Come to the Forgotten Borough Book Party!

forgotten-borough-cover.jpgI was thrilled when Nicole Steinberg asked me, close to two years ago, if I would be interested in participating in an anthology of essays by writers living in Queens (or who had lived here in the past); I brainstormed some fancy literary ideas on what I would write about, and then reality came crawling out of the woodwork to set me straight. If you want to find out what I mean by that, you should pick up Forgotten Borough: Writers Come to Terms with Queens—but I’m amng the least of the attractions in a collection that gives you original writing by Julia Alvarez, Marcy Dermansky, Victor LaValle, Arthur Nersesian, Jill Eisenstadt, and a bunch of other writers besides.

You will find many of us at LIC Bar in Long Island City Saturday, February 26, from 6 to 8 p.m., for the official Forgotten Borough release party. Nicole Cooley will join Dermansky and Nersesian in reading from their contributions, and I’m sure the rest of us who are there will be happy to sign books, too. If you’re on Facebook, you can RSVP that way, but really we’ll be delighted to see you without any advance warning, of course. If you can’t make it that night, don’t worry: Nicole assures me that other events are being planned around Queens throughout the spring. (I’ve volunteered to read at one of them, and if that comes to fruition I’ll be sure to let you know!)

24 February 2011 | events |

Indie Bookselling Love on Twitter’s Homepage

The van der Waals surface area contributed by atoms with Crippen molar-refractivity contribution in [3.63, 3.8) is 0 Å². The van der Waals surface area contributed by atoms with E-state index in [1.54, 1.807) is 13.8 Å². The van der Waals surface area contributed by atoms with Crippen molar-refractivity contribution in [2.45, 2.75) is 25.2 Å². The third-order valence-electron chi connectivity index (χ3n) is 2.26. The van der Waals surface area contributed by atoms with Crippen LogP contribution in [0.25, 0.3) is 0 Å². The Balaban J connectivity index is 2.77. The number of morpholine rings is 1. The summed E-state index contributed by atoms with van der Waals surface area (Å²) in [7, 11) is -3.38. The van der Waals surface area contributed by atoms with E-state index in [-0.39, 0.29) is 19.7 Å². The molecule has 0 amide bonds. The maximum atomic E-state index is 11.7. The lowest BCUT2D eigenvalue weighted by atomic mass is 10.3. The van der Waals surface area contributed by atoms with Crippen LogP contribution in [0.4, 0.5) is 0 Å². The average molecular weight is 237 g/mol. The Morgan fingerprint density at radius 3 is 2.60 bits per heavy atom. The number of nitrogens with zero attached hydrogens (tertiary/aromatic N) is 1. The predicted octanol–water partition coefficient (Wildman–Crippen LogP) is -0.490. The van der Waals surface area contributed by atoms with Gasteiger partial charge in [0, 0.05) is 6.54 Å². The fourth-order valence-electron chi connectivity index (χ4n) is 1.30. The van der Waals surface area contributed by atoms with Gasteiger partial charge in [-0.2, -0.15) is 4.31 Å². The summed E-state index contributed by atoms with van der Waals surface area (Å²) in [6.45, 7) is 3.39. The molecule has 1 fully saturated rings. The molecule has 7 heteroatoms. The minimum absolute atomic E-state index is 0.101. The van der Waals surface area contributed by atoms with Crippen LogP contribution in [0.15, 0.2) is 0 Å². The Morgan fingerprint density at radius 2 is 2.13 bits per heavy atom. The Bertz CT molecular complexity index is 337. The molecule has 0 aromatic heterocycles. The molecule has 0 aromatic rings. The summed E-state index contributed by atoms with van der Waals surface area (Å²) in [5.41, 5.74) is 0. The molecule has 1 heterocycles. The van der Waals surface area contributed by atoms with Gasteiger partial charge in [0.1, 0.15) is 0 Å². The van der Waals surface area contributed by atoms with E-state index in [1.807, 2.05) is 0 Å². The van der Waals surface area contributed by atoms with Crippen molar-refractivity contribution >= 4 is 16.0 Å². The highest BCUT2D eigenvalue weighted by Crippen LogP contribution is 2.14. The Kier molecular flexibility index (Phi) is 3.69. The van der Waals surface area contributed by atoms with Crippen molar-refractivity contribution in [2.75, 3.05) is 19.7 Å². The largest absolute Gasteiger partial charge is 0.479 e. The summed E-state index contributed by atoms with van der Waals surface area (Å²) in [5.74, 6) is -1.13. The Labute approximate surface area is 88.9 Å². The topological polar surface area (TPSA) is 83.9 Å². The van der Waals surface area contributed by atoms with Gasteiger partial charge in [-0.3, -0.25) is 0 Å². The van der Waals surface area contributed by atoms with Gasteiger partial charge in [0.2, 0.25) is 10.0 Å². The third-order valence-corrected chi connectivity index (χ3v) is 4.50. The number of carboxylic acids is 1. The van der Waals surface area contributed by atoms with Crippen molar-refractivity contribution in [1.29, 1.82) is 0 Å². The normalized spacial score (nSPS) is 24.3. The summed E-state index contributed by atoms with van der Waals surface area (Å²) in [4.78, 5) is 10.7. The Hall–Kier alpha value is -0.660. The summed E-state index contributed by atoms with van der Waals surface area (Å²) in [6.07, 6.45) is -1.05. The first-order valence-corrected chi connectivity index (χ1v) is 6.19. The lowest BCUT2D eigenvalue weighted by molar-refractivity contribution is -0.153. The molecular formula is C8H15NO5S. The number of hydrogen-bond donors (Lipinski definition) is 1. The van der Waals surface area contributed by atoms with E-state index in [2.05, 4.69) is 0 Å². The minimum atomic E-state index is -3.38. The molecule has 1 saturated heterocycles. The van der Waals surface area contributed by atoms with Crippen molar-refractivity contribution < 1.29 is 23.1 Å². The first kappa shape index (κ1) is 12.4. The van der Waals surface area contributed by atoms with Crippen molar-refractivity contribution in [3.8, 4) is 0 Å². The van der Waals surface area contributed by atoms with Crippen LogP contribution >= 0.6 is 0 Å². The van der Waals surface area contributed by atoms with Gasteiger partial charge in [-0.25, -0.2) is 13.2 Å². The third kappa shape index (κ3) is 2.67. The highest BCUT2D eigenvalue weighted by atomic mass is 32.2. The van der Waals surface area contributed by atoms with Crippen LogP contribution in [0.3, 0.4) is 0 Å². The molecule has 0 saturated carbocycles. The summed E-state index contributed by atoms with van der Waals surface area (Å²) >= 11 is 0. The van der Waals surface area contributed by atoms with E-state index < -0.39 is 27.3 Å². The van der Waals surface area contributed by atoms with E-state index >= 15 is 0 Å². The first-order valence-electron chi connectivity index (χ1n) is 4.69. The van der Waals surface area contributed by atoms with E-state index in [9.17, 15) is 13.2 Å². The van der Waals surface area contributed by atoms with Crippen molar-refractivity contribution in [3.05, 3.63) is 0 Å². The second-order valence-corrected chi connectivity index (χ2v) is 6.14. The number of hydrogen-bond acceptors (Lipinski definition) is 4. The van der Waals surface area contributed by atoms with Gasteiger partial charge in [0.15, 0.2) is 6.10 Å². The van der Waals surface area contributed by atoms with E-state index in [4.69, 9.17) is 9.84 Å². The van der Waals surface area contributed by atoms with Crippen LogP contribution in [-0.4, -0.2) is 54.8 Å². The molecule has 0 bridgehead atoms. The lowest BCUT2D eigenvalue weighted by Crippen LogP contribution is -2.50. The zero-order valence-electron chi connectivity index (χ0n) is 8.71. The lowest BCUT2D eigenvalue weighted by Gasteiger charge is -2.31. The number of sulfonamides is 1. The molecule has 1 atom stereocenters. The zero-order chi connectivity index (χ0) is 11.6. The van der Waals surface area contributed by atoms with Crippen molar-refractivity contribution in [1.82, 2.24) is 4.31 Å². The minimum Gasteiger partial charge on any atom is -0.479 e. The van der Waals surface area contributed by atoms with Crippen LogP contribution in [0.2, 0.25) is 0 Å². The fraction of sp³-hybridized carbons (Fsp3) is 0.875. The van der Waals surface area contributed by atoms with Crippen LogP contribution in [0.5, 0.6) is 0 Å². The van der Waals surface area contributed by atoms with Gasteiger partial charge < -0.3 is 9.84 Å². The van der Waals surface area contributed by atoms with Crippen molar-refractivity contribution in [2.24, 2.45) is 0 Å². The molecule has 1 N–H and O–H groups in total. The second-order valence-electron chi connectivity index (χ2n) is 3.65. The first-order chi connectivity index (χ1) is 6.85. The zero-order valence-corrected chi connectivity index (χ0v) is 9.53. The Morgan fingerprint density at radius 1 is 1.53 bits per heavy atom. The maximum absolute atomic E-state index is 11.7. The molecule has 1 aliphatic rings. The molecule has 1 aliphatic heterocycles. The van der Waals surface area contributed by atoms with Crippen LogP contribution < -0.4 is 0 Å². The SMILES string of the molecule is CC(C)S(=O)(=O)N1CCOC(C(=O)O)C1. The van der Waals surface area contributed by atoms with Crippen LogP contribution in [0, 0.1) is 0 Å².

A few days back, my friend Rebecca Joines Schinsky (The Book Lady’s Blog) wrote a post about how the bankruptcy of Borders underscores the fact that “where we buy our books matters, and it’s time we started acting like it.” Inspired by her remarks, I suggested on Twitter that we should all visit a bookstore over the holiday weekend and buy a book—then, on Saturday, I went to two bookstores. I started at one of the Borders locations in Manhattan that will be closing down due to the bankruptcy proceedings (liquidation sale!), and picked up some business books that I’d been meaning to read, plus a few other things, then I swung by Posman Books in Grand Central Terminal, where I found two new releases from NYRB Classics that looked fascinating, then got a tip on what bookseller Stacey Agdern assures me is a great romance novel. I took everything home and started reading.

Last night, I mentioned that I’d gone shopping, and explained why:

I bought books from an independent bookseller this weekend, because 'If you like it, you should put a ring on it' is good economic theory.

So far, more than 200 people have retweeted that sentence—along with I don’t know how many others who abridged it slightly—which gave me an opportunity to encourage people to shop at a bookstore today if they haven’t been out already this weekend, and add to my list of bookstores with Twitter accounts. Sure, I’m a bit giddy at the latest iteration of “Internet famous,” but mostly I’m psyched that something I said resonated with enough people that the message was elevated to a whole new platform. And I’m hoping that a lot of bookstores will see more business in the days to come… not just because of what I said, but because of what many other people just as passionate about books and bookstores as I am are saying.

21 February 2011 | uncategorized |

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